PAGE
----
What does the Tornado Cash ban mean for crypto?

When the US Treasury Department made an announcement on August 8 banning Americans from using the decentralized mixing service Tornado Cash and from interacting with any wallet addresses linked to the protocol, it sent shockwaves through the whole crypto industry. 

We are still seeing the fallout from the ban, both in repercussions for crypto exchanges and individuals – and keen crypto watchers are also studying OFAC’s actions carefully for the implications this will have for other decentralized services in the sector.

The Office of Foreign Assets Control (OFAC) stated that it had taken the action because malicious attackers had used the service to launder billions of dollars worth of stolen cryptocurrency – and these hackers supposedly included the North Korean Lazarus group, thus not only using Tornado for criminal purposes, but busting sanctions at the same time.

Hundreds of billions of dollars’ worth of Ether have passed through Tornado in recent months, and around 18 per cent of this is thought to be stolen or illicit funds. However, this leaves more than 80 per cent of its throughput which was derived from entirely legitimate sources: and this is what is causing such a controversy.

What is Tornado Cash?

Tornado Cash is a smart contract on the Ethereum blockchain that allows users to preserve their anonymity by obscuring the trail of funds from one wallet to another that is normally visible on a public blockchain. It does this by mixing all transactions together so they cannot be traced in the usual way. 

Instead of sending Ether or an ERC-20 token directly to another wallet address, someone sends it to the Tornado Cash smart contract and in return receives a cryptographic note which they include in a transaction they sign from the wallet they want the funds to move to. Then the Tornado contract automatically sends the funds on.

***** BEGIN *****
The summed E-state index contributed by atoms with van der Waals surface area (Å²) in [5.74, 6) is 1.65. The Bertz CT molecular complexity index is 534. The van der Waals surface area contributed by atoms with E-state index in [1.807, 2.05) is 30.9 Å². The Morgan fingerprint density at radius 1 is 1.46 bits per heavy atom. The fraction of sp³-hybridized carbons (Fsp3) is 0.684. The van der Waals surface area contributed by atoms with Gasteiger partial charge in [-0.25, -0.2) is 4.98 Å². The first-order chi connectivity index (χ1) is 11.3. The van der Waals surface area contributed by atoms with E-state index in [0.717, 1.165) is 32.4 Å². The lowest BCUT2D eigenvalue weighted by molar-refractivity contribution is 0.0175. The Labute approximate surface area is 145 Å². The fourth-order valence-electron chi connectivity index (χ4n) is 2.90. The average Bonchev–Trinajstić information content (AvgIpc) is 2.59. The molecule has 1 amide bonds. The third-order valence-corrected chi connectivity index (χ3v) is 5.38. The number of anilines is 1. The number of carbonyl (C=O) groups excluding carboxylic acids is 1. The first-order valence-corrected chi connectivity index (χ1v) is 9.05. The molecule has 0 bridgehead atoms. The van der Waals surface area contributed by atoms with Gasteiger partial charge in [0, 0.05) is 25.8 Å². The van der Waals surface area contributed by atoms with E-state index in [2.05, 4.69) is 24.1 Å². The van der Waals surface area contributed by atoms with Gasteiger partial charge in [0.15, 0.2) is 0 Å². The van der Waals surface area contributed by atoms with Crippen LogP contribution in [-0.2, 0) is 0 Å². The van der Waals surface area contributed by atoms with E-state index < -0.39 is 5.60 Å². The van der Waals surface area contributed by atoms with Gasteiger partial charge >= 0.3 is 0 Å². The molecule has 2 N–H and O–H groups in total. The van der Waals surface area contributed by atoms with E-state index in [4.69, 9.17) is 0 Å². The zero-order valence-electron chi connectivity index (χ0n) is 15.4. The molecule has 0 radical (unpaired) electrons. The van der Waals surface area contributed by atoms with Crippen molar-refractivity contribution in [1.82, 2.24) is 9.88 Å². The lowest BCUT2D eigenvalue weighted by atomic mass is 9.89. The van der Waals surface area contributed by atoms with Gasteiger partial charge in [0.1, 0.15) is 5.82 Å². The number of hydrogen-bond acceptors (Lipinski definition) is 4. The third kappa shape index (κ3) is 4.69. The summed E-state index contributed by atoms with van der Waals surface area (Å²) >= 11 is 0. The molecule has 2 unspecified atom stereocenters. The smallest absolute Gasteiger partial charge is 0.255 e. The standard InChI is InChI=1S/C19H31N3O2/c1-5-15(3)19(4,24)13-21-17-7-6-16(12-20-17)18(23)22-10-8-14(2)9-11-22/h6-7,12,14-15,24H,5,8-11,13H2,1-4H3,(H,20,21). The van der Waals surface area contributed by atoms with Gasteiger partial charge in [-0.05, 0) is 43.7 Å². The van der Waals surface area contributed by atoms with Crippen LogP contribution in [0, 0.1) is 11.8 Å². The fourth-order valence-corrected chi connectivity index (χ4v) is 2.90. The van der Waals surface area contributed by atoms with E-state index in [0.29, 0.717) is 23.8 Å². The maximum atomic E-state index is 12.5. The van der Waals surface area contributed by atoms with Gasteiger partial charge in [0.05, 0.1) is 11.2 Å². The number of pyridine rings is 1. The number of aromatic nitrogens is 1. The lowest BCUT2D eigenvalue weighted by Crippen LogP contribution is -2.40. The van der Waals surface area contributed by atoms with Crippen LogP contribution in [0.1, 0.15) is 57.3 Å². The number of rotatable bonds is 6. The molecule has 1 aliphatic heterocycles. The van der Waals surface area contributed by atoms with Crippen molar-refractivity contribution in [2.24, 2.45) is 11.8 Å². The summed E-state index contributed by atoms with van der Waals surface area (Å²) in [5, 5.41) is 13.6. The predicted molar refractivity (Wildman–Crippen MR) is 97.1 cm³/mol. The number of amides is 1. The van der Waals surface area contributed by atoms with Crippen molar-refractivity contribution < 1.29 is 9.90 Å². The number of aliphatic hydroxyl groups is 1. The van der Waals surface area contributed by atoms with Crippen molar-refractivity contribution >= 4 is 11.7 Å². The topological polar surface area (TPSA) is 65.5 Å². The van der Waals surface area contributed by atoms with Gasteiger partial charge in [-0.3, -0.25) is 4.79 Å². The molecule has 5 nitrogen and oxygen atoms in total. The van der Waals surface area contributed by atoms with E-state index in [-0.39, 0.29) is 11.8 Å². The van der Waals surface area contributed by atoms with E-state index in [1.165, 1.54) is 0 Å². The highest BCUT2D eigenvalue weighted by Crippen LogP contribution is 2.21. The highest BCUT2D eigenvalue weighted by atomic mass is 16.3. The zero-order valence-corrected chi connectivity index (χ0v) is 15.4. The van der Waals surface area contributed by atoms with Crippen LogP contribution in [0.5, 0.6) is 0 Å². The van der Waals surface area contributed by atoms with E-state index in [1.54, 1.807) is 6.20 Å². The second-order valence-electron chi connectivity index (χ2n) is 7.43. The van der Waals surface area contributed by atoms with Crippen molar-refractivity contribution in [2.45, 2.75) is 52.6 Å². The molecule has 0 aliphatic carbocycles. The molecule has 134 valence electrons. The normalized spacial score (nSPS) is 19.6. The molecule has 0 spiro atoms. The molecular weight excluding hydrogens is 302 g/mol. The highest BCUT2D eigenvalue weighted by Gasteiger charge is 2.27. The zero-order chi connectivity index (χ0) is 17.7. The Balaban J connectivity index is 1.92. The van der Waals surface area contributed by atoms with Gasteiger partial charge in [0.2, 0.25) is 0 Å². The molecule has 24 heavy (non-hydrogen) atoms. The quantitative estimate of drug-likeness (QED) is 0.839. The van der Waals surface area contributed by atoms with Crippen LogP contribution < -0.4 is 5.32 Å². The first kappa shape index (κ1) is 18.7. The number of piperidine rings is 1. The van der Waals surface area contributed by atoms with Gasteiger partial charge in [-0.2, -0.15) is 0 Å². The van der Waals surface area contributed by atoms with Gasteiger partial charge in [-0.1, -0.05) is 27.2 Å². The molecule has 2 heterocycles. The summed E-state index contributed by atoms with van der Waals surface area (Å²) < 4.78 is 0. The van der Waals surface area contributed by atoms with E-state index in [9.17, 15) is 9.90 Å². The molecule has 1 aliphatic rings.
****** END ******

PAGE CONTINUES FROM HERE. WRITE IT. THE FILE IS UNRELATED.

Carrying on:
How does the ban work?

Sanctions are normally targeted at businesses, nation states or individuals, so it is interesting – and concerning – to note that this is the first time sanctions have targeted software. 

OFAC published a list of banned wallet addresses which it is now a criminal offence to interact with, and the Tornado software repository has also been removed from GitHub (which is ultimately owned by Microsoft). Not only has the repository been removed, but the developers who contributed to the code have also had their profiles deleted by GitHub. 

Any person, company or entity in the US is prohibited by law from transacting with the sanctioned addresses, meaning that people who own wallets that have in the past received funds – however small an amount – that have transited via Tornado cannot now use any off-ramp to convert their funds into fiat currency. This effectively freezes these wallets and makes their contents worthless.

Given that software is generally protected by free speech legislation, this move has been heavily criticised by the open source community, as has the arrest by police in the Netherlands of Tornado Cash developer Aleksey Pertsev for reasons that are still unclear.

What does this mean for decentralized protocols

It is unusual that this action was taken by OFAC rather than the SEC, but it has flagged that software is no longer protected under principles of free speech and can be sanctioned as though it were a person and a legal entity.